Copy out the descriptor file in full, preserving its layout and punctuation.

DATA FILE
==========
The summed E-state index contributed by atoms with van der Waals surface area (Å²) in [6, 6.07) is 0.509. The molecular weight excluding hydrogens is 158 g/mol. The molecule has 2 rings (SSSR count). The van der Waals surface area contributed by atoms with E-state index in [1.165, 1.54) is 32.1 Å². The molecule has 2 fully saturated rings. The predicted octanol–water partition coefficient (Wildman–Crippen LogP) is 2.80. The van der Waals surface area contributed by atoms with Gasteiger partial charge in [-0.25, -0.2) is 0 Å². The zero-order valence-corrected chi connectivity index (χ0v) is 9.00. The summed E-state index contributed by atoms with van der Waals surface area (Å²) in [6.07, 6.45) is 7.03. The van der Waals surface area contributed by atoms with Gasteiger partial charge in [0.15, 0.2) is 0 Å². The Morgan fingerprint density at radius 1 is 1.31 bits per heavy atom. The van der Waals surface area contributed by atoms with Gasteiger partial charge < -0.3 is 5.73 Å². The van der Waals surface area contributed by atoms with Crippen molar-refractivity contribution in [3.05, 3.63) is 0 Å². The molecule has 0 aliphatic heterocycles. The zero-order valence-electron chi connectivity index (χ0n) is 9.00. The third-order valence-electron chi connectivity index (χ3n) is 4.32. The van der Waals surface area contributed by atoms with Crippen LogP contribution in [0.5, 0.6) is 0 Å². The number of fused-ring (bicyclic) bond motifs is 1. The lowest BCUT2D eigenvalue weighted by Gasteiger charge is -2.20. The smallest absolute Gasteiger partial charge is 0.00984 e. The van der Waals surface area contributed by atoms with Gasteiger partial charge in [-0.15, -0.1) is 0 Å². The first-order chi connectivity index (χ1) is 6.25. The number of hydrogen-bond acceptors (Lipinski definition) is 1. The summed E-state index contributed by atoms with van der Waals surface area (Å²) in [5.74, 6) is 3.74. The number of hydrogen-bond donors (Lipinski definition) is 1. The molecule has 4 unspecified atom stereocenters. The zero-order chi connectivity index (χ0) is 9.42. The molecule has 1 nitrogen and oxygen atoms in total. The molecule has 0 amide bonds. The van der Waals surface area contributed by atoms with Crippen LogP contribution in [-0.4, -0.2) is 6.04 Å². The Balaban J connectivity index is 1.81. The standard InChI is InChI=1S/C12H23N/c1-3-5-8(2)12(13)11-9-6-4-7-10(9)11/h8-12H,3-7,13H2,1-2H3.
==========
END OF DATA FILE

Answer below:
The summed E-state index contributed by atoms with van der Waals surface area (Å²) in [6, 6.07) is 0.509. The molecular weight excluding hydrogens is 158 g/mol. The molecule has 2 rings (SSSR count). The van der Waals surface area contributed by atoms with E-state index in [1.165, 1.54) is 32.1 Å². The molecule has 2 fully saturated rings. The predicted octanol–water partition coefficient (Wildman–Crippen LogP) is 2.80. The van der Waals surface area contributed by atoms with Gasteiger partial charge in [-0.25, -0.2) is 0 Å². The zero-order valence-corrected chi connectivity index (χ0v) is 9.00. The summed E-state index contributed by atoms with van der Waals surface area (Å²) in [6.07, 6.45) is 7.03. The van der Waals surface area contributed by atoms with Gasteiger partial charge in [0.15, 0.2) is 0 Å². The Morgan fingerprint density at radius 1 is 1.31 bits per heavy atom. The van der Waals surface area contributed by atoms with Gasteiger partial charge < -0.3 is 5.73 Å². The van der Waals surface area contributed by atoms with Crippen molar-refractivity contribution in [3.05, 3.63) is 0 Å². The molecule has 0 aliphatic heterocycles. The zero-order valence-electron chi connectivity index (χ0n) is 9.00. The third-order valence-electron chi connectivity index (χ3n) is 4.32. The van der Waals surface area contributed by atoms with Crippen LogP contribution in [0.5, 0.6) is 0 Å². The number of fused-ring (bicyclic) bond motifs is 1. The lowest BCUT2D eigenvalue weighted by Gasteiger charge is -2.20. The smallest absolute Gasteiger partial charge is 0.00984 e. The van der Waals surface area contributed by atoms with Gasteiger partial charge in [-0.15, -0.1) is 0 Å². The first-order chi connectivity index (χ1) is 6.25. The number of hydrogen-bond acceptors (Lipinski definition) is 1. The summed E-state index contributed by atoms with van der Waals surface area (Å²) in [5.74, 6) is 3.74. The number of hydrogen-bond donors (Lipinski definition) is 1. The molecule has 4 unspecified atom stereocenters. The zero-order chi connectivity index (χ0) is 9.42. The molecule has 1 nitrogen and oxygen atoms in total. The molecule has 0 amide bonds. The van der Waals surface area contributed by atoms with Crippen LogP contribution in [-0.4, -0.2) is 6.04 Å². The Balaban J connectivity index is 1.81. The standard InChI is InChI=1S/C12H23N/c1-3-5-8(2)12(13)11-9-6-4-7-10(9)11/h8-12H,3-7,13H2,1-2H3.